Since the LGM, populations in the northern part of the range (ca. 34° S–42°S) remained stable, while in the south (ca. 43°S–54°S), populations have expanded. The Maule and Valdivian lineages maintained their effective population size over the last ca. 15 Ky (Figure 5). In a neutral framework, a population that has remained stable through time accumulates more genetic variants, which increases its divergence due to random mutations. Concordant with this expectation are the results showing that the genetic diversity was higher at northern localities (Figure 2), and that branch lengths in the ML tree are longer in Maule and Valdivian lineages than those of the Patagonian lineage (Figure 1C), despite the geographic distribution of the latter is markedly larger than the distributions of Maule and Valdivian lineages (Figure 1A). Additionally, the genetic dispersions of the specimens that compose the Maule and Valdivian lineages are larger than that those shown by the specimens of the Patagonian lineage (Figure 3). Conversely, our results suggest a process of post-glaciation colonization of open and Magellanic forest areas of Patagonia, as population in these areas experienced a recent population increase (Figure 5), showed a pattern of isolation-by-distance), and are genetically less diverse (Figure 2; see also branch lengths in Figure 1C).

Putative Pleistocene refugial areas, from which populations expanded toward their current distribution range, have been identified in central-southern Chile. This is the case for small mammals, including the mice Oligoryzomys longicaudatus (Palma et al., 2012) and Abrothrix manni (Valdez and D’Elía, 2018), the amphibians Batrachyla leptopus (Nuñez et al., 2020) and Rhinella arunco (Vásquez et al., 2013); the reptiles Liolaemys pictus (Victoriano et al., 2008; Vera-Escalona et al., 2012) and L. tenius, L. lemniscatus (Victoriano et al., 2008) and the plants Hypochaeris palustris (Muellner et al., 2005) and Nothofagus pumilio (Mattera et al., 2020). Most of the studies reported demographic expansions after the LGM, indicating progressive population growth in the area over the past ca. 15,000 years. Moreover, besides the population increase, the pattern of colonization of Patagonian areas from northern refugial areas was inferred in other sigmodontine rodents, including Abrothrix olivacea (sensu Lessa et al., 2010; Cañón et al., 2014), Eligmodontia morgani, Phyllotys xanthopygus, and (Smith et al., 2001; Lessa et al., 2010). Although the latter also presents signs of population persistence in another refugium at Tierra del Fuego. Also, plant species exhibited similar historical patterns (e.g., Hypochaeris incana Tremetsberger et al., 2009; Echinopsis chiloensis Ossa et al., 2019). Taken as whole, three phylogeographic studies focused Patagonia revealed that the response of the biota to climatic oscillations is mostly species-specific. This fact justifies the efforts to unravel species genetic patterns not only to increase knowledge on local dynamics but also to make informed conservation decisions.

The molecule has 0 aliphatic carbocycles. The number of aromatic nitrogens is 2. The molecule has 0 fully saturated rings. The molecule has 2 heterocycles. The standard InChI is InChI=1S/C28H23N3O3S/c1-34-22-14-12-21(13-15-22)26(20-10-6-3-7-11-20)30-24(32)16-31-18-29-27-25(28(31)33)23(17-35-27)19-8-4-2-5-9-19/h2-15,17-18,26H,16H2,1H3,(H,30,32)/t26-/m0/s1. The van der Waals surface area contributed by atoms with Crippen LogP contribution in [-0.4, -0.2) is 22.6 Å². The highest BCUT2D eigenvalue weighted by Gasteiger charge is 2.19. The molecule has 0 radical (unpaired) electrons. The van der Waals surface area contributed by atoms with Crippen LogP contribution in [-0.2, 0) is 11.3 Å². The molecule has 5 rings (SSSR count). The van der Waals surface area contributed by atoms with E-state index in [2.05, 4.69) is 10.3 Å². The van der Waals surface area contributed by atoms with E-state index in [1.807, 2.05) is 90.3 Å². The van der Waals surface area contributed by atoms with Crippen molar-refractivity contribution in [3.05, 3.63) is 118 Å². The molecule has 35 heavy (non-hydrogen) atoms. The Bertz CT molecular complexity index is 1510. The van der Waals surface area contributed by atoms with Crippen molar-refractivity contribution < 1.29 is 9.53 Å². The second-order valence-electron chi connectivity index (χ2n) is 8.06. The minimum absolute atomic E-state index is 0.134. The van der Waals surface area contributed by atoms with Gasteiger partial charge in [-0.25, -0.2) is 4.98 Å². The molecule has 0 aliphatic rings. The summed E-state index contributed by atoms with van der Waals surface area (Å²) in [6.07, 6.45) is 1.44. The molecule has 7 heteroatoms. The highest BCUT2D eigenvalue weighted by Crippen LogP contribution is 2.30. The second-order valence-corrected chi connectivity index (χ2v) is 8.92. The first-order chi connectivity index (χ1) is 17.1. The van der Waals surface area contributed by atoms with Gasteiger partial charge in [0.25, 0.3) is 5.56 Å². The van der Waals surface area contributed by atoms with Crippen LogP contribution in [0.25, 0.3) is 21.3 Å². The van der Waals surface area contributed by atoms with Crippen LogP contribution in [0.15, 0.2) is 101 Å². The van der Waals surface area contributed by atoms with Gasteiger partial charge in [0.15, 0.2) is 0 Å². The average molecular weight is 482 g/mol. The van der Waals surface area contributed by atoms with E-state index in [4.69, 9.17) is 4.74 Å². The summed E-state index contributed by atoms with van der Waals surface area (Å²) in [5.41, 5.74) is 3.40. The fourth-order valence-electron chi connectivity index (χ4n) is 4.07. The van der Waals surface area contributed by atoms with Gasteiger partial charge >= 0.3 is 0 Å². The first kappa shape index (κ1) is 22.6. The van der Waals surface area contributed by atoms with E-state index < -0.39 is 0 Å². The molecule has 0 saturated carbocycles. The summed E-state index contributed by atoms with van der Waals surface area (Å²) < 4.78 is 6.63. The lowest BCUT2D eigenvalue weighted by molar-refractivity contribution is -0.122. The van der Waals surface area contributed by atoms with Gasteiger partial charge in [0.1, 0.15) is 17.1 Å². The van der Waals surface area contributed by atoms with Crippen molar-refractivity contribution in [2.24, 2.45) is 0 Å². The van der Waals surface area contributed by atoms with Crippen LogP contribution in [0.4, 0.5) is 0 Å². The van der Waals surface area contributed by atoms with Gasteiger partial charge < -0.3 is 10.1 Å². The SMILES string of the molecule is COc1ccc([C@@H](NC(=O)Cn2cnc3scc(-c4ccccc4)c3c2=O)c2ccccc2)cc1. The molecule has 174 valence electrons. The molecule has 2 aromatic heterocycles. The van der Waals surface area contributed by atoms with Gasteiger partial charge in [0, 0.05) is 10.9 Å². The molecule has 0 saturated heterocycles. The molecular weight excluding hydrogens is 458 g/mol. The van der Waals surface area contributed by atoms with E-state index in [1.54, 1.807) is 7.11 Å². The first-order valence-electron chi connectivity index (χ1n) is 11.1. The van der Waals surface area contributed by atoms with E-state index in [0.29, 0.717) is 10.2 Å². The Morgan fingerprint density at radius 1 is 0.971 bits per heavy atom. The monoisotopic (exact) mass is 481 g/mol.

Taxonomic Implications

The genetic patterns depicted in this study identified distinct lineages (Figure 1) among which there is gene flow (Figure 5); this is consistent with a taxonomical scheme where a single species is recognized. However, a scenario of multiples hybridizing species cannot be ruled out. Considering a single species framework, intraspecific lineages identified here might be recognized at the subspecies level. A study of the morphological and morphometric variation within and among the lineages described here will help determine the most appropriate taxonomical arrangement for these populations. Several taxa (e.g., apta, moerens, suffusus) are included under the synonymy of A. hirta. Our geographic coverage is limited and as such, it does not allow a proper association between available names and our identified lineages. Further studies on morphological and genetic variation are required to address this issue.

Implications for Conservation